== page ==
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Demand for online shopping transforms holiday hiring

Holiday hiring is getting a shake-up.

While the total number of seasonal jobs added to payrolls in November and December is expected to remain on pace with last year, the type of work available continues to evolve to meet the demands of online shoppers.

And it’s not just at places like Amazon.

Seasonal retail jobs in department and big-box stores continue to shift from sales floors and at cash registers to behind-the-scenes work like shipping and online order fulfillment.

The Bon-Ton, for example, used employees in 60 stores last year to fill online orders. This year, it has 150 stores fulfilling internet orders.

At Kohl’s, some workers that might traditionally have been in the front of the house or behind a counter will now be working to process online orders.

As brick-and-mortar stores evolve, seasonal hiring is changing in other ways, too.

“The big change we are seeing is that while seasonal retail jobs remain flat or shrink, there has been a marked increase in seasonal job gains in other sectors,” John A. Challenger, chief executive of employment services firm Challenger, Gray & Christmas Inc., said in the company’s annual seasonal hiring forecast.

As more shopping is done online, holiday jobs in the transportation and warehousing sectors have grown more than any other. All that product has to be stored somewhere, and it has to be delivered.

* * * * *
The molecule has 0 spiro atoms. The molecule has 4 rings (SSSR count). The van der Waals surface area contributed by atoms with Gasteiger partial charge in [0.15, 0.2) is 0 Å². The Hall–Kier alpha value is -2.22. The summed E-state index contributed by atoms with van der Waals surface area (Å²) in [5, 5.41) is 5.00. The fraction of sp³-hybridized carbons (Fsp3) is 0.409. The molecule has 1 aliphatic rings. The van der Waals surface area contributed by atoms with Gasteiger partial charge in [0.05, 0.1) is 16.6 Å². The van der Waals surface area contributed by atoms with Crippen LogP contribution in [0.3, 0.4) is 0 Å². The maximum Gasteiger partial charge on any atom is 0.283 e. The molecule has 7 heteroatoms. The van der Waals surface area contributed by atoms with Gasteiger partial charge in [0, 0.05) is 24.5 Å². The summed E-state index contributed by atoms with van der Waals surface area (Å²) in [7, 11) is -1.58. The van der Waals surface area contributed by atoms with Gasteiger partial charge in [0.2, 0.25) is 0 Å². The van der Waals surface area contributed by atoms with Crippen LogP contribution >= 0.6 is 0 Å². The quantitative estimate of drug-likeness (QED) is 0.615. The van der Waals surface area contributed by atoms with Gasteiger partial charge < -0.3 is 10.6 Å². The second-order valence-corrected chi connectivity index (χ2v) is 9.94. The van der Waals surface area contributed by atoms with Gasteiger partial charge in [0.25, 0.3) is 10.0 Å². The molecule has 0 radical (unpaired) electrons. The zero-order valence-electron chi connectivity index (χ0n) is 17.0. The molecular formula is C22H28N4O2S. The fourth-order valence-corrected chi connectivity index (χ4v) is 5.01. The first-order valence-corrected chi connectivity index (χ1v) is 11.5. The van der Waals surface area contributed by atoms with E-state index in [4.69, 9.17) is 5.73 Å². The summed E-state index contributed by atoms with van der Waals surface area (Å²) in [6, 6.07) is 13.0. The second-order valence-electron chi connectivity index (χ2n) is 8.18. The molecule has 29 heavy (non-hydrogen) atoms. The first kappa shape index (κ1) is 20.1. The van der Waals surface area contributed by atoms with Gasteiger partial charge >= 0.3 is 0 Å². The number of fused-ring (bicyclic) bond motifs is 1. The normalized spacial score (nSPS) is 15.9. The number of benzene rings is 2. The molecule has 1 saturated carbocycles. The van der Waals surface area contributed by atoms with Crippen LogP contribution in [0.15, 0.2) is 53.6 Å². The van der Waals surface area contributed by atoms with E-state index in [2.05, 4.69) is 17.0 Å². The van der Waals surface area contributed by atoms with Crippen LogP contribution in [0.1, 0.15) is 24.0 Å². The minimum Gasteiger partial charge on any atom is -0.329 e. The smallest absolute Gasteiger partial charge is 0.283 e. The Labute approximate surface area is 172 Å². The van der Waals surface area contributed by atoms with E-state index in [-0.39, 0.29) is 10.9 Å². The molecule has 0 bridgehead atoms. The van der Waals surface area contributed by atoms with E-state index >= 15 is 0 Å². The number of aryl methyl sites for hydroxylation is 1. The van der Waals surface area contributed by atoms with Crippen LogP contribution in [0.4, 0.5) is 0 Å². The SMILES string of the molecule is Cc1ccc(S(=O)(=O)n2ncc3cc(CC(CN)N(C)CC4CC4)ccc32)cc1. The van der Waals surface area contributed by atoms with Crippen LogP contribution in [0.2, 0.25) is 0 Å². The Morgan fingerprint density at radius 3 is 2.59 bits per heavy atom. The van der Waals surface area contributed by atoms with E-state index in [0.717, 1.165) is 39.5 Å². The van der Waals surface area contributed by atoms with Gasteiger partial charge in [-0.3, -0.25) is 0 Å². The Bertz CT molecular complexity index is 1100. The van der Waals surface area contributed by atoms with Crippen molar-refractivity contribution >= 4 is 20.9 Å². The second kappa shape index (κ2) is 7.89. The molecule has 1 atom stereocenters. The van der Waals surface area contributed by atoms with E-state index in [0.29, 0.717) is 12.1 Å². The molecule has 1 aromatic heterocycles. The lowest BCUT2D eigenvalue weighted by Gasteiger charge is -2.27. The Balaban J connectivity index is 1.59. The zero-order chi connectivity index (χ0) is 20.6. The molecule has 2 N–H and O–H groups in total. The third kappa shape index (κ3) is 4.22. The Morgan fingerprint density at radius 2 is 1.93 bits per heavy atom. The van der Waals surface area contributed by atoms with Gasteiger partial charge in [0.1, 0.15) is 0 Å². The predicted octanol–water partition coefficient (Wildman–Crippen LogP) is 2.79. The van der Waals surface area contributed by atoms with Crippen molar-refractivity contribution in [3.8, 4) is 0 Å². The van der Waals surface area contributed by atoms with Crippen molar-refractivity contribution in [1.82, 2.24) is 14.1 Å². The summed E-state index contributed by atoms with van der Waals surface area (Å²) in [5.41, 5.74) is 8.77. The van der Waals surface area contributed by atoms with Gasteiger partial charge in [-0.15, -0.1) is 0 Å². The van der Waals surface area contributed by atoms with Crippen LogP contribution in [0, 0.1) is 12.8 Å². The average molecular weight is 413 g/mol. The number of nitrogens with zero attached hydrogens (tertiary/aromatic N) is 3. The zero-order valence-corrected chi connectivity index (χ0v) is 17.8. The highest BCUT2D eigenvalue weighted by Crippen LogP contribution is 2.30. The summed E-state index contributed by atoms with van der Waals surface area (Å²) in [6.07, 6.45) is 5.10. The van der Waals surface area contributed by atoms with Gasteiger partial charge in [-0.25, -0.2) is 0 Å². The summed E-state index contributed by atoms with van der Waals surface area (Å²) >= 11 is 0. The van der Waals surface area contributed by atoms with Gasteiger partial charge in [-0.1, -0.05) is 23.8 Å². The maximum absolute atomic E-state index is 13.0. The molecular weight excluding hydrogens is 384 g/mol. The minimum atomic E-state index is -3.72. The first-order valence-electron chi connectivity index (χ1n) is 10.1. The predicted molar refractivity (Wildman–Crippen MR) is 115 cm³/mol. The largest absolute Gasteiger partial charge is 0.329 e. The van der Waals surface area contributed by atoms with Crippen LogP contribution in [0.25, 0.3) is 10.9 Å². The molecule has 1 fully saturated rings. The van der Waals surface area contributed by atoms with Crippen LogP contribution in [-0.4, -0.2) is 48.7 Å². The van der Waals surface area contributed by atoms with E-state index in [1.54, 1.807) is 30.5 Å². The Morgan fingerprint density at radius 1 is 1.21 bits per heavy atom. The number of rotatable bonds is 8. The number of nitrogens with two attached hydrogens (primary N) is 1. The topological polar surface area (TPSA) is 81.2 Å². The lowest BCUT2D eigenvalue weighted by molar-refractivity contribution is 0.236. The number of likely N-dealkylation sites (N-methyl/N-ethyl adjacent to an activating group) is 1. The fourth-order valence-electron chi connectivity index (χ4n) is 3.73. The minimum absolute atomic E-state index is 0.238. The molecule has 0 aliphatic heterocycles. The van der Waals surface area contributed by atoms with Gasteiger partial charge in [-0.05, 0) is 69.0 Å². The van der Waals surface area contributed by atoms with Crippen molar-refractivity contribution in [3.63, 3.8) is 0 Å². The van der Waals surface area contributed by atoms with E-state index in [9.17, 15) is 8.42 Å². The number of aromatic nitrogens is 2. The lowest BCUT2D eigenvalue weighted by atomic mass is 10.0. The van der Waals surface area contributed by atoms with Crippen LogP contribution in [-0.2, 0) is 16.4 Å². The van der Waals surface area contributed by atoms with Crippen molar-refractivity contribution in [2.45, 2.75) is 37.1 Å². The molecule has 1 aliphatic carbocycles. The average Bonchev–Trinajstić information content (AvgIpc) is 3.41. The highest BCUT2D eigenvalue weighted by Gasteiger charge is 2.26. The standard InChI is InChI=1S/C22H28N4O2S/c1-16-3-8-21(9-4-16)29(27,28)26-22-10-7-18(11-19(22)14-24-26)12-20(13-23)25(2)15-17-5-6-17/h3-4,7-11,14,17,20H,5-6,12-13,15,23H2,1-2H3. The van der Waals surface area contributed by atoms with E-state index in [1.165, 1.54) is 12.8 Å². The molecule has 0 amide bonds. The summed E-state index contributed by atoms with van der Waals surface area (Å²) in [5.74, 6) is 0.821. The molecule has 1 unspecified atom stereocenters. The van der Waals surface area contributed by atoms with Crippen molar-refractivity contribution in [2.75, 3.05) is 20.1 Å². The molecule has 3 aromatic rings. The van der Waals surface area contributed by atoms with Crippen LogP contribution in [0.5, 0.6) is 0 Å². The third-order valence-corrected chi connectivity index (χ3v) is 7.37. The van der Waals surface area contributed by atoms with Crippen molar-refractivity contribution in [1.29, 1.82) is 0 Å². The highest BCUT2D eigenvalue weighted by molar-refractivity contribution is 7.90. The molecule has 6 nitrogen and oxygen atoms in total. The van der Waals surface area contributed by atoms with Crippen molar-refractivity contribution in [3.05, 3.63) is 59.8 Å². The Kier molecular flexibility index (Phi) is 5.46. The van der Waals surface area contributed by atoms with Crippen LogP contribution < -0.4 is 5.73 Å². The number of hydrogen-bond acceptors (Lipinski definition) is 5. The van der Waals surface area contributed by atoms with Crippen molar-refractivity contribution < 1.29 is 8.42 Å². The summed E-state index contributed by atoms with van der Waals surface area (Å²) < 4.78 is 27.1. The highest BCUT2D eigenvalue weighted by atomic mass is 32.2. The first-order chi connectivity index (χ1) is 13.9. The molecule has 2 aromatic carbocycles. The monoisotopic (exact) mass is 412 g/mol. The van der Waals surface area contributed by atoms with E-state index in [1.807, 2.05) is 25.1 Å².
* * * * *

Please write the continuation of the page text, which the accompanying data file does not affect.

Last year, jobs in transportation and warehousing employment increased by 200,500 workers in November and December, according to numbers from the Bureau of Labor Statistics compiled by Challenger. Compare that to 10 years ago, when jobs in that category increased by a mere 42,400.

Challenger projects overall seasonal hiring to remain about the same as last year, with 738,800 holiday positions on this year’s rolls. That’s the same as last year and down 1.4 percent from the year before, but still higher than pre-2008 levels.

Retailers are expected to hire between 640,000 and 690,000 seasonal workers, which is also about the same as last year’s 675,300 holiday helpers. The retail hires will do things like stock inventory, handle freight, handle customer service and run cash registers.

Chain stores that have announced holiday hiring goals show a varied picture, with some adding workers, some cutting and some remaining flat. Macy’s has trimmed 2,000 workers from last year’s 85,000 holiday hires. The Bon-Ton has stayed at 13,000 and Walmart has remained flat, too. While Target’s overall retail hiring numbers stayed the same at 70,000, it added 7,500 people to its warehouse and fulfillment staff. JC Penney added 10,000 seasonal workers.

Caleb Sanchez, left, and Maribel Rivera fill out applications at the Walden Galleria, which held a job fair to hire temporary seasonal workers. (Sharon Cantillon/ Buffalo News)

Caleb Sanchez, left, and Maribel Rivera fill out applications at the Walden Galleria, which held a job fair to hire temporary seasonal workers. (Sharon Cantillon/ Buffalo News)